Symptoms of bacterial leaf spot caused by Pseudomonas cichorii on basil appear as brown and black spots on leaves and streaking on the stems. The leaf spots are angular or irregular or delineated by the small veins. The bacterium has a wide host range and infects chrysanthemum, geranium, and many other ornamental and foliage plants but is not known to be host specific. P. cichorii can be present on asymptomatic plants allowing long distance distribution of the bacterium via propagative material. On basil, seed and infected plugs are the most likely sources of infection.
Powdery mildew was reported on rosemary this week.
In addition to rosemary, the characteristic white spots of powdery mildew usually first appear first on the upper surfaces of the lowermost leaves of many types of plants such as non-stop begonias, calibrachoas, dahlias, asters, phlox, monarda and other susceptible crops. Stems and flowers may also become infected.
Botrytis blight and stem canker is caused by Botrytis cinera. Wilted branches and darkened, woody stem seen in this photo are common symptoms. This pathogen is ubiquitous in the environment, has an extremely wide host range, and prefers to attack senescent and/or injured tissue. Botrytis can be controlled by management of environmental conditions, sound cultural practices and fungicide applications. Control weeds and remove plant debris. Space plants to allow good air circulation, reduce humidity within the canopy, and minimize leaf wetness.
Damping off is a disease that affects seeds (pre-emergence) and young seedlings (post-emergence). When severe, it can cause significant crop loss for greenhouse growers.
Cloudy weather and cool nights provide ideal conditions for Botrytis blight. When temperatures drop during the night, the colder air cannot hold as much moisture, so it condenses on the foliage and flowers, which encourages Botrytis.
Cercospora leaf spot caused by Cercospora violae, can damage the overall appearance of pansies and reduce their marketability and value. The disease is favored by extended periods of high humidity with nighttime leaf-wetting and daytime drying. The disease can come in through infected seed or weeds of the Viola family. The fungus overwinters in seed, infected crop residues, or in weeds of viola family. A few infected plants can produce large amounts of inoculum causing a lot of plants in the house to be infected.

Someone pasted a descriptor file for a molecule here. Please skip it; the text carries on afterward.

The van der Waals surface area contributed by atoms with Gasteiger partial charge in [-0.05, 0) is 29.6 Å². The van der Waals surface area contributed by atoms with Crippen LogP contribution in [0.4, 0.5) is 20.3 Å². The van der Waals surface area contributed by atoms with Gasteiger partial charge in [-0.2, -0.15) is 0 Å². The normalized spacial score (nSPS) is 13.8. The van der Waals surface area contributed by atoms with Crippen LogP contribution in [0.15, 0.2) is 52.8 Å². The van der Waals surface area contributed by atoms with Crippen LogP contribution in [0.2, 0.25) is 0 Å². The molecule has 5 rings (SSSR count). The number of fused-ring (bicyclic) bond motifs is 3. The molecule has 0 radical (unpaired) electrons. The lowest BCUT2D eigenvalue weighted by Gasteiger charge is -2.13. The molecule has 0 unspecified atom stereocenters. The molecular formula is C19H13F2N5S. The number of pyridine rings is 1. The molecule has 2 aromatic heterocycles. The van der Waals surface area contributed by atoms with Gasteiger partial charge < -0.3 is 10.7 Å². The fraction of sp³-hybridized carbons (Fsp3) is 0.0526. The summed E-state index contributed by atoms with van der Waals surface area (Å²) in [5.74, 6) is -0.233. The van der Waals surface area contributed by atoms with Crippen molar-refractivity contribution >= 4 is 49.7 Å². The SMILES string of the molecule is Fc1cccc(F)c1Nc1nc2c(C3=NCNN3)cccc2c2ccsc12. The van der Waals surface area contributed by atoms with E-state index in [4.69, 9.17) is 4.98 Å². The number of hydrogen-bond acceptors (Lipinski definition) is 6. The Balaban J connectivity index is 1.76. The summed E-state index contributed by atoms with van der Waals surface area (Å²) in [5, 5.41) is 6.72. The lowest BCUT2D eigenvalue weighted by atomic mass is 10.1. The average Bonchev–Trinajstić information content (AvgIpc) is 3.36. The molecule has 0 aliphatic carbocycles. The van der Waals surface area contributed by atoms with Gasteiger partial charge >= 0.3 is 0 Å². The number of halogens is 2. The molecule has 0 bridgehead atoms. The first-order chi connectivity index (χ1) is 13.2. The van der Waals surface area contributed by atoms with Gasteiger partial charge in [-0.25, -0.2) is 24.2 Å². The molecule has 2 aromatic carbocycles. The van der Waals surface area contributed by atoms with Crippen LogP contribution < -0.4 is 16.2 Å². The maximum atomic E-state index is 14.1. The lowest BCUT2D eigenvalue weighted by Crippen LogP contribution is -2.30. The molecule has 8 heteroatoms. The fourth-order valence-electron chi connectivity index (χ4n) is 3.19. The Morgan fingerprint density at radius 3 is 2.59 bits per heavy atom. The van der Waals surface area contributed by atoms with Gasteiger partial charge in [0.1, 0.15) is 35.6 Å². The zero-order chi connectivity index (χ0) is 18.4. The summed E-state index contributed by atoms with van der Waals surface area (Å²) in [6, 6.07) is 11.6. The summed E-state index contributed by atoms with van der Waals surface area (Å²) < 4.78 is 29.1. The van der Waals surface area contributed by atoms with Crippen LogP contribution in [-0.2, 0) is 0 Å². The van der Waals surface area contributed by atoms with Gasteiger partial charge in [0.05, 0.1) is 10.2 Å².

Starting with high quality disease and insect free plant material is a critical step in the management of diseases and insect pests in your greenhouse. The first step in ensuring disease and insect free plants in your greenhouse is to purchase high quality pest free plant material from reputable producers. When the new plant materials are brought into the greenhouse they should be inspected thoroughly for any symptoms of disease or insect pests. Inspect incoming plants for key insects, diseases, weeds and cultural problems.
2014 was the worst year for basil downy mildew in the Northeast since the disease was introduced to the US in 2007. This was, partially due to the distribution of infected transplants nationally and widespread planting of infected material leading to earlier than usual disease and high levels of inoculum in the environment. Here are some recommendations for reducing the impacts of this disease in 2015.
Growers who purchased unrooted cuttings this season received a pest alert indicating Ralstonia solanacearum had been found on cuttings originating from Guatemala. USDA test results confirmed this. It is important to note that there are different strains of Ralstonia solanacearum.
Planning to clean and reuse pots and carrier trays this spring? Reused pots and trays may harbor Thielaviopsis basicola root and stem rot, often call Black rot.